London - Marathon world-record holder Paula Radcliffe said on Friday that comments she made concerning Caster Semenya have been misrepresented after stating in a radio interview that the South African's current dominance in the 800m is "no longer sport."
Radcliffe said her remarks on Semenya being so dominant that she was expected to win the Olympic title next month were part of a longer live debate she took part in on the issue of hyperandrogenism in sport. Hyperandrogenism is a condition where a woman has much higher levels of testosterone than normal.
Semenya was ordered to undergo gender tests when she won the world title in 2009, and wasn't allowed to compete for 11 months after the tests.
The IAAF was forced to drop rules that limited testosterone levels in female athletes last year after they were challenged by another runner at the Court of Arbitration for Sport.
This season, Semenya has been clearly dominant. Last week, Semenya ran a personal best and her fastest time since the 2009 world championships
"I fear that when we talk about it in terms of fully expect no other result than Caster Semenya to win that 800m (at the Olympics), then it's no longer sport and it's no longer an open race," Radcliffe said in audio clips from the debate published by the BBC.
In the interview, Radcliffe also appeared to suggest hyperandrogenism could become similar to organised doping.
"I mean, we've seen the lengths that countries like Russia will go to to have major success on the world stage, on the Olympic stage. I think what worries me is we know that there are certain communities where the condition of intersex, of hyperandrogenism, is more prevalent," Radcliffe said.
"We don't want to get to the situation where people are actively going to those communities to seek out girls who look like they're going to be able to go out and perform, and to run fast, and then take them away and train them. It becomes a manipulated situation where they are being manipulated and the ethics of fair sport and fair play are being manipulated."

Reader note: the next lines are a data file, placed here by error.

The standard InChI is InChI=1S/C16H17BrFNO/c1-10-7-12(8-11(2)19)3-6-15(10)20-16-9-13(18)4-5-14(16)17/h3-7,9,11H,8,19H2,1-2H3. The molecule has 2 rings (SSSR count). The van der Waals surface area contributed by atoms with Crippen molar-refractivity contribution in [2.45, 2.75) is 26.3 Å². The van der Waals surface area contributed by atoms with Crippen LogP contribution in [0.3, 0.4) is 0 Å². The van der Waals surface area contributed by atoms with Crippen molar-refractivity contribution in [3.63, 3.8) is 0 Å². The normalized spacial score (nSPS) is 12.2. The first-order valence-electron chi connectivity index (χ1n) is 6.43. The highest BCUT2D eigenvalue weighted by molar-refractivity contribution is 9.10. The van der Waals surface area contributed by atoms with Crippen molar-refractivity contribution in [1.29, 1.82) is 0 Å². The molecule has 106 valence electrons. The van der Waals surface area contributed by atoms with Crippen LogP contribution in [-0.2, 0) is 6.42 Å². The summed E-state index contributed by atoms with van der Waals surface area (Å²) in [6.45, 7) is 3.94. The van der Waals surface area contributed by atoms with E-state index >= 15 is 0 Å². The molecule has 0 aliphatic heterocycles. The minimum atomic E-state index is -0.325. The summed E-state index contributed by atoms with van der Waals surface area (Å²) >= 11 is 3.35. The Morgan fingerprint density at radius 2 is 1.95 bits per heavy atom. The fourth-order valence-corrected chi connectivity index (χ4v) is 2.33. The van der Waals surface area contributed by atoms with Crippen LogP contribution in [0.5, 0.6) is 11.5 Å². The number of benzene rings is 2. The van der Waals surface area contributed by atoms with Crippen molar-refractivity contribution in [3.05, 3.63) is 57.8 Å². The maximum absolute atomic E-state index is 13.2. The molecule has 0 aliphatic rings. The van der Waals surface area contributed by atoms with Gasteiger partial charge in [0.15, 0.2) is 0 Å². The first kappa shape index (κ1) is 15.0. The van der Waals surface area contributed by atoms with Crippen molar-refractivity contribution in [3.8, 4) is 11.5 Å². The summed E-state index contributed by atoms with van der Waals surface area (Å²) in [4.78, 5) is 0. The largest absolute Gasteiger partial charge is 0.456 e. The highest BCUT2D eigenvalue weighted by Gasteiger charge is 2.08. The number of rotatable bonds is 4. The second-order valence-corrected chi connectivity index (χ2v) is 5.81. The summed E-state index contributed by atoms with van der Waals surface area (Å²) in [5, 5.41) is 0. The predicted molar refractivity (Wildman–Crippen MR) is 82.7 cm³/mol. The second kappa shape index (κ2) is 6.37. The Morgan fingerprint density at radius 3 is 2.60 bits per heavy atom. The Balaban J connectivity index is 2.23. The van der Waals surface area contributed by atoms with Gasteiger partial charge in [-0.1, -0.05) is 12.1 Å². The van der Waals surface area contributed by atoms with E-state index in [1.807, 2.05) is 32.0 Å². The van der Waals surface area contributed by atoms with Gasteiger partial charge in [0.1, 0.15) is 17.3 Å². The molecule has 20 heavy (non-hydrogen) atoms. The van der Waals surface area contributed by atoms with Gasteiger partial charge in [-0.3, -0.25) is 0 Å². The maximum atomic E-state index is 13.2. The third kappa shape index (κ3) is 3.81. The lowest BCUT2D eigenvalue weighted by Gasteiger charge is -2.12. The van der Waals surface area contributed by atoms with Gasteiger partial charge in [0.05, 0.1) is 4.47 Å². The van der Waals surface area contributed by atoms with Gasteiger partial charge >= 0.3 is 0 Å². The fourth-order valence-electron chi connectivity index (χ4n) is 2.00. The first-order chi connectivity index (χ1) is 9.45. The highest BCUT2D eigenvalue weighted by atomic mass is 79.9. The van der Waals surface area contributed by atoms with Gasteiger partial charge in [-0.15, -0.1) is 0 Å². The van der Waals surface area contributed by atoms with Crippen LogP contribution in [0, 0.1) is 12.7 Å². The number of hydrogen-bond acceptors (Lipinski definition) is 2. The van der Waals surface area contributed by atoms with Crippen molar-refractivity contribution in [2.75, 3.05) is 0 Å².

The clips from the radio show on Thursday appeared to have been edited, and in her statement on Friday, Radcliffe said: "...unless you listen to the entire debate, snippets taken and printed will entirely misrepresent what was said.
"I tried to get across how difficult and complicated the situation is and how finding a solution where nobody gets hurt is pretty much impossible," Radcliffe said.
Last year, the IAAF was forced to suspend the rules it had to control some female athletes' testosterone levels after they were challenged at the Court of Arbitration for Sport by another runner, India's Dutee Chand.
The IAAF said high testosterone levels give some female athletes an unfair advantage, but Chand challenged that assertion, and the IAAF was told to do more research to show how much advantage testosterone gives. In Chand's case, Radcliffe testified in support of the IAAF and the rules limiting testosterone. She said she and other top athletes felt women with hyperandrogenism had an unfair advantage in competition.
Semenya's career has been controversial since she emerged as an unknown 18-year-old and easily beat the field to win the world championships seven years ago.
Citing medical confidentiality, the IAAF has never released results of the tests performed on Semenya or details of her case.